Friday, October 17, 2003
The one and only Okafor
By Andy Katz ESPN.com
STORRS, Conn. -- Emeka Okafor's biggest decision this fall had nothing to do with basketball. It wasn't about staying at Connecticut or thinking about early NBA riches.
No, the national preseason player of the year candidate's agonizing decision had to do with long-term goals, those that might come long after he possibly leads UConn to a national championship and plays professionally into the next decade.
It had to do with whether he should apply to be a Rhodes Scholar. Makes one stop and think, doesn't it?
Emeka Okafor spent many a summer day refining his shot-blocking skills under the watchful eye of John Lucas.
Spending a year at Oxford University sounded sensational to Okafor. Connecticut head coach Jim Calhoun and academic advisor Ted Taigen, who is also a professor of ecology and evolutionary biology, both saw it as a chance of a lifetime. Ah, but there was a catch. Taigen said Oxford didn't care about the NBA, which meant Okafor couldn't defer going through the program until after his playing days in the NBA.
"I told him to consider it, because if you told me he was going to be a U.S. Senator or a CEO after he's done (playing), I wouldn't doubt it," Calhoun said.
How about if we started off by saying Okafor will be the Wooden Award winner and national player of the year?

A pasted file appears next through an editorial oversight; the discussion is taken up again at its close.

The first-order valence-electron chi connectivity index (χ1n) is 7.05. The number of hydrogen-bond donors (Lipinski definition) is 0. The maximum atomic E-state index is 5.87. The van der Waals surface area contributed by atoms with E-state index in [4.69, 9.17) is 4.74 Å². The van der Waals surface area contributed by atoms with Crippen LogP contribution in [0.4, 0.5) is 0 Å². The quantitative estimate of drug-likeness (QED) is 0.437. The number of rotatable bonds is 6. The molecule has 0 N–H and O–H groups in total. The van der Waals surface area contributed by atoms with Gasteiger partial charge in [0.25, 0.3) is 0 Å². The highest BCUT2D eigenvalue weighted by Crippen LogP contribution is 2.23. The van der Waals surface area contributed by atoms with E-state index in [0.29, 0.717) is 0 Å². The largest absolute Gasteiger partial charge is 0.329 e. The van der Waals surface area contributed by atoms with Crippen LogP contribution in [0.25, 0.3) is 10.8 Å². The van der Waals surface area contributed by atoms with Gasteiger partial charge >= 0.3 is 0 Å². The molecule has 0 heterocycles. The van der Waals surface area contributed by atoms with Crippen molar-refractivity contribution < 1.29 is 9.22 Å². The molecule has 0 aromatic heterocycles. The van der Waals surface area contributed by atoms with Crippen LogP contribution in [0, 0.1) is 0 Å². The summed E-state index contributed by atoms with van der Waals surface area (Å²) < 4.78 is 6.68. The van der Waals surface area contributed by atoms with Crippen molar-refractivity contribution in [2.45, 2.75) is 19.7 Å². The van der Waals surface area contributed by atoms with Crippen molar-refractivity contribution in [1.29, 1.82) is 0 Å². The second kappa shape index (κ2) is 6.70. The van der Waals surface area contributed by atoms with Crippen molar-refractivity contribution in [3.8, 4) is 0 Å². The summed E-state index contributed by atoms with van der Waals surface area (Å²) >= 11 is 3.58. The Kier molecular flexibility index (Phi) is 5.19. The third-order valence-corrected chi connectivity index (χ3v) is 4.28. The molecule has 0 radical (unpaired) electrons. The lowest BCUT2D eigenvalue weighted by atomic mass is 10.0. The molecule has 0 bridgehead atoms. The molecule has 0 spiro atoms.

"I can't think of a more complete basketball player," Calhoun said.
Make that a complete person.
Anyone who's watched the UConn center's development over the past two seasons knows he enters the 2003-04 season as the most dominant big man in the game. He changes everything on the defensive end, from blocking shots to patrolling the lane while the Huskies extend their defense on the perimeter. Yes, his offensive skills are still developing, but his conditioning is unrivaled -- to the point he doesn't take breaks from pickup games.
But what separates Okafor from others who stand 6-foot-9 and make NBA scouts drool is how his talents extend off the court. His character, drive and unrelenting work habits aren't limited to drills and desire between the lines. It's why his grade point average has hovered around a 3.8, and why there is little doubt he'll leave after this season and no doubt he'll do so with a degree after just three years at Connecticut.
As for being a Rhodes Scholar? Okafor said he chose not to apply for the honor because he'll likely be in the NBA next year.
"I just can't do it," Okafor said. "I can't. I've got too much going on. It would almost be too greedy if I did this. The way I plan things I want to have options available. I'm leaving my doors open once I graduate, but I want to play in the league and play next year."
To say Okafor should be the model for other college basketball would be unfair to the rest of those playing the game.
He's simply not of this era. Or, for that matter, any era before him.
"He's a rare breed," Taigen said. "He makes it look so easy, too easy. He's so far ahead of everyone. He's like Secretariat. He doesn't even see the rest of the field."
Okafor's dominance in the Connecticut classroom (he'll need to take only four credits in the spring to graduate with a degree in business and finance) is almost equal to his brilliance on the defensive end of the court.
Last season, Texas point guard T.J. Ford won the Wooden Award because he could change the game without necessarily being the game's leading scorer. Okafor does something similar without the ball in his hands.